BOOK REVIEW: Three Books on Near Death and Pre Death Experiences

BOOK REVIEW: Three Books on Near Death and Pre Death Experiences

by Ron Theriault


Into the Light by John Lerma MD (2007)
Messages from the Light by Christophor Coppes (2011)
Saved by the Light by Dannion Brinkley (1994)

Late last year (2011) the story of a high school student from my town appeared several times on the local news. The student was Ben Breedlove, who had been born with a heart condition that caused doctors to predict that he would not live beyond his teen years. In December of that year he created a YouTube video called “This Is My Story,” which “went viral.” In it he described (using only note cards) the near-death experiences that occurred to him during traumatic episodes resulting from his heart condition and concluded the video with the simple question and answer: “Do you believe in Angels or God? I do.”

This powerful and unusual story prompted my curiousity about other reports of near-death experiences, so I went to an online book seller and chose three books from among the many available: Messages from the Light by Christophor Coppes (2011), Into the Light by John Lerma, MD (2007), and Saved by the Light by Dannion Brinkley (1994).

In Messages from the Light, Christophor Coppes attempts to sum up and organize the entire body of known near-death experiences (NDEs). His approach appears to be to regard NDEs as evidence of a nonphysical parallel universe that can be known by examining the fragmented descriptions of those who have glimpsed it, almost as I imagine Renaissance Europeans might have tried to understand the New World by analyzing tales from returning explorers.

He describes the typical elements that appear in such experiences, some of which have become almost cultural clichés; for instance, the dark tunnel with a beckoning light at the end. Of course, not all NDEs begin this way, nor do they all contain all of the commonly reported elements. Nevertheless they all display a remarkable consistency. For instance, the “life review,” whereby a loving being of light meets the person and reviews all the events of the individual’s life, is almost universal. This is not done in a judgmental way but in a way that all the consequences of the person’s decisions and actions are experienced firsthand. Another common feature is the insistence by the NDE experiencer that the experience is “more real” than this life.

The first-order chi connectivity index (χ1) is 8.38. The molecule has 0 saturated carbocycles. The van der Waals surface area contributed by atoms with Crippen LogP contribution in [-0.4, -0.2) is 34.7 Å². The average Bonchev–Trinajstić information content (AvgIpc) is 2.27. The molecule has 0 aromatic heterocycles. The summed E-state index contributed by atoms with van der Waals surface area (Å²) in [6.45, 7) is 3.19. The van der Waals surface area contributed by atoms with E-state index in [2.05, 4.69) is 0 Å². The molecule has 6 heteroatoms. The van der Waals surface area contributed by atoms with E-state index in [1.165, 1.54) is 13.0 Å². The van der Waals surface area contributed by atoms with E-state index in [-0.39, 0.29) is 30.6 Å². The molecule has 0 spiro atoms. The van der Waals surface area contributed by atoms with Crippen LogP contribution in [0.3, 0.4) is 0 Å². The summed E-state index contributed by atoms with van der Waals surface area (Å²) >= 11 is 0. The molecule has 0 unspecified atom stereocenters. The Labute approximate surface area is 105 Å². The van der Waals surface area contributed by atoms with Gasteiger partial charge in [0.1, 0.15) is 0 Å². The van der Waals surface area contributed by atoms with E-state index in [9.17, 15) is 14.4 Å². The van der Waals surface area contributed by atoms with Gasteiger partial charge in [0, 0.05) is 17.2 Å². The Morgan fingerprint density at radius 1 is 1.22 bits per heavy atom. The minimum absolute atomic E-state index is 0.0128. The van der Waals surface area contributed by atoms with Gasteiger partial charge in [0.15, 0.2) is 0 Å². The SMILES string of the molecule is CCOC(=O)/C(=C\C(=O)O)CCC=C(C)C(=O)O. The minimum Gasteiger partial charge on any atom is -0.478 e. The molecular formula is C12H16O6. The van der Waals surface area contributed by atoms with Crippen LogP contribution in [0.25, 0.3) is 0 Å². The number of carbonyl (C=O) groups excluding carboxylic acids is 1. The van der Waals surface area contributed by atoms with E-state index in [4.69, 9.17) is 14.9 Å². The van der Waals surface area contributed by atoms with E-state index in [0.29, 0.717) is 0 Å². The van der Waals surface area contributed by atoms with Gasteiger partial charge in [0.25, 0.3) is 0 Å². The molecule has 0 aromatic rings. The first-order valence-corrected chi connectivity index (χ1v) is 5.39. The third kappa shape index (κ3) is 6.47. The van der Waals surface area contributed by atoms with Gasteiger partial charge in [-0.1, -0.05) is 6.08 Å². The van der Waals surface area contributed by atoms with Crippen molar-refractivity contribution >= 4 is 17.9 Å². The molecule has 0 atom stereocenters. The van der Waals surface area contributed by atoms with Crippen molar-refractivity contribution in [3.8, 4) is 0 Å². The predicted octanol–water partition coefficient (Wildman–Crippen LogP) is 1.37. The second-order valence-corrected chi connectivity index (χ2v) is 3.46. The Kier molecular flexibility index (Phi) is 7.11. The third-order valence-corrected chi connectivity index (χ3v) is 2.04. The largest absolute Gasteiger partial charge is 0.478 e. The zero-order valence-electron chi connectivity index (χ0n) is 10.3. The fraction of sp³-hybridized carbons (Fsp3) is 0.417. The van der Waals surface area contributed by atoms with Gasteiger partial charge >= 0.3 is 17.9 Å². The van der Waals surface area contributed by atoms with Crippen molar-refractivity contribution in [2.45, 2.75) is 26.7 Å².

Coppes picks out messages from NDEs that seem to be of universal interest (as opposed to those that are of interest only to the person involved) and draws his own conclusions from them about how to live a better life in this physical world. He also investigates NDEs that are negative or frightening in character (which do make up a small fraction of reported experiences) and NDEs of those who attempted suicide. He considers an obvious question: If the life on the other side is happier and more real, then why not end one’s own life? Here he notes that whenever this thought comes up during an NDE, the answer comes back that suicide is a mistake: Everyone has a specific purpose in this life that is short-circuited by exiting prematurely.

Dr. John Lerma, author of Into the Light is a palliative-care physician who practices at a large and well-regarded hospice in the Houston area. He is responsible for prescribing pain medication that allows patients to be as comfortable as possible without being comatose and arranging for other care as might be required by the patients or requested by their relatives. His book contains sixteen fairly detailed accounts of individual patients and their near-death experiences, ranging from a nine-year-old boy who had three Angelic buddies and swam with dolphins during his NDE, to a retired Catholic priest who joyfully refused all pain medication because he was convinced that his experience of pain was beneficial to humankind.